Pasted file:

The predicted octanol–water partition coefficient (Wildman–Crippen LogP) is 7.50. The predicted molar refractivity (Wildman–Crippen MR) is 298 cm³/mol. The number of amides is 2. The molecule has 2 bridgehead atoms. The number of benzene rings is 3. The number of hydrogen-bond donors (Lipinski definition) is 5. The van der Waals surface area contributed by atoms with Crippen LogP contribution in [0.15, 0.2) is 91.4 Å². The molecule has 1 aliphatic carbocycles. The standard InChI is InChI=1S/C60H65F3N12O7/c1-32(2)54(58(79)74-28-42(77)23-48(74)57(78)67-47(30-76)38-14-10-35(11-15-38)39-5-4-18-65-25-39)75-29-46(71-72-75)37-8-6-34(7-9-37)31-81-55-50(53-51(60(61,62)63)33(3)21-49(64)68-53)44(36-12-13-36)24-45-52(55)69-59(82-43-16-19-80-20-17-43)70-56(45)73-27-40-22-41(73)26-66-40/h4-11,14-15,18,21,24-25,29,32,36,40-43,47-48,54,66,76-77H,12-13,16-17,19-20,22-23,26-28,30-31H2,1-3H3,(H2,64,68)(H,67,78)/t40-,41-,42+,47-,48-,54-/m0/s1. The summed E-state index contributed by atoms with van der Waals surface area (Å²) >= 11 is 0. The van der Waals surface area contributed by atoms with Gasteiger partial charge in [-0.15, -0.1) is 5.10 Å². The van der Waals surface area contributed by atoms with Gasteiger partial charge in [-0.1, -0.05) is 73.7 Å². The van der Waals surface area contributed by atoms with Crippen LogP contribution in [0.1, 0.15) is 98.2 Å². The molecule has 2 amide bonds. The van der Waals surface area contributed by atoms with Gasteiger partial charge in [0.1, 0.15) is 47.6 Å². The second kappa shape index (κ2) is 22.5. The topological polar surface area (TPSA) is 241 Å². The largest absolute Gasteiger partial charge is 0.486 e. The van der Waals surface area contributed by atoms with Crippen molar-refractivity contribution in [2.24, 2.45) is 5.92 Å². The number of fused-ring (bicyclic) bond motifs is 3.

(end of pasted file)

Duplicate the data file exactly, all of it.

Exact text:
The predicted octanol–water partition coefficient (Wildman–Crippen LogP) is 7.50. The predicted molar refractivity (Wildman–Crippen MR) is 298 cm³/mol. The number of amides is 2. The molecule has 2 bridgehead atoms. The number of benzene rings is 3. The number of hydrogen-bond donors (Lipinski definition) is 5. The van der Waals surface area contributed by atoms with Crippen LogP contribution in [0.15, 0.2) is 91.4 Å². The molecule has 1 aliphatic carbocycles. The standard InChI is InChI=1S/C60H65F3N12O7/c1-32(2)54(58(79)74-28-42(77)23-48(74)57(78)67-47(30-76)38-14-10-35(11-15-38)39-5-4-18-65-25-39)75-29-46(71-72-75)37-8-6-34(7-9-37)31-81-55-50(53-51(60(61,62)63)33(3)21-49(64)68-53)44(36-12-13-36)24-45-52(55)69-59(82-43-16-19-80-20-17-43)70-56(45)73-27-40-22-41(73)26-66-40/h4-11,14-15,18,21,24-25,29,32,36,40-43,47-48,54,66,76-77H,12-13,16-17,19-20,22-23,26-28,30-31H2,1-3H3,(H2,64,68)(H,67,78)/t40-,41-,42+,47-,48-,54-/m0/s1. The summed E-state index contributed by atoms with van der Waals surface area (Å²) >= 11 is 0. The van der Waals surface area contributed by atoms with Gasteiger partial charge in [-0.15, -0.1) is 5.10 Å². The van der Waals surface area contributed by atoms with Gasteiger partial charge in [-0.1, -0.05) is 73.7 Å². The van der Waals surface area contributed by atoms with Crippen LogP contribution in [0.1, 0.15) is 98.2 Å². The molecule has 2 amide bonds. The van der Waals surface area contributed by atoms with Gasteiger partial charge in [0.1, 0.15) is 47.6 Å². The second kappa shape index (κ2) is 22.5. The topological polar surface area (TPSA) is 241 Å². The largest absolute Gasteiger partial charge is 0.486 e. The van der Waals surface area contributed by atoms with Crippen molar-refractivity contribution in [2.24, 2.45) is 5.92 Å². The number of fused-ring (bicyclic) bond motifs is 3.